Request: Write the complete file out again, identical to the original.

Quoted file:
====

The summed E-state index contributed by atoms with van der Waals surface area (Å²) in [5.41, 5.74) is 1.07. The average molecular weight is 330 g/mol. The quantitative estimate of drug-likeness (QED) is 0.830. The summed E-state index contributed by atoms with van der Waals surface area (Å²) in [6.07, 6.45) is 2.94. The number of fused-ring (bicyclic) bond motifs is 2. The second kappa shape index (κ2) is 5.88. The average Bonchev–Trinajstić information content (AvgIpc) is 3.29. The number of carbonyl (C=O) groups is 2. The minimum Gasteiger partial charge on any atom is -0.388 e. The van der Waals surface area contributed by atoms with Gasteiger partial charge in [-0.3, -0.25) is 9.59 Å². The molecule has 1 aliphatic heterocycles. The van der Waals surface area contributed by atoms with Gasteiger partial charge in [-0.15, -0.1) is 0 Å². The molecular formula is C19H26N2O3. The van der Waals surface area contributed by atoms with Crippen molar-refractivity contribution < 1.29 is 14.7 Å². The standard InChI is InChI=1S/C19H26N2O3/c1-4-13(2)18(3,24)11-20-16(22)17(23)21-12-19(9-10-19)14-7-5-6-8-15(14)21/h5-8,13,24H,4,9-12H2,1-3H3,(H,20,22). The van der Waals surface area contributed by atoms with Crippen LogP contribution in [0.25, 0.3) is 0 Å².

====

The summed E-state index contributed by atoms with van der Waals surface area (Å²) in [5.41, 5.74) is 1.07. The average molecular weight is 330 g/mol. The quantitative estimate of drug-likeness (QED) is 0.830. The summed E-state index contributed by atoms with van der Waals surface area (Å²) in [6.07, 6.45) is 2.94. The number of fused-ring (bicyclic) bond motifs is 2. The second kappa shape index (κ2) is 5.88. The average Bonchev–Trinajstić information content (AvgIpc) is 3.29. The number of carbonyl (C=O) groups is 2. The minimum Gasteiger partial charge on any atom is -0.388 e. The van der Waals surface area contributed by atoms with Gasteiger partial charge in [-0.3, -0.25) is 9.59 Å². The molecule has 1 aliphatic heterocycles. The van der Waals surface area contributed by atoms with Gasteiger partial charge in [-0.15, -0.1) is 0 Å². The molecular formula is C19H26N2O3. The van der Waals surface area contributed by atoms with Crippen molar-refractivity contribution < 1.29 is 14.7 Å². The standard InChI is InChI=1S/C19H26N2O3/c1-4-13(2)18(3,24)11-20-16(22)17(23)21-12-19(9-10-19)14-7-5-6-8-15(14)21/h5-8,13,24H,4,9-12H2,1-3H3,(H,20,22). The van der Waals surface area contributed by atoms with Crippen LogP contribution in [0.25, 0.3) is 0 Å².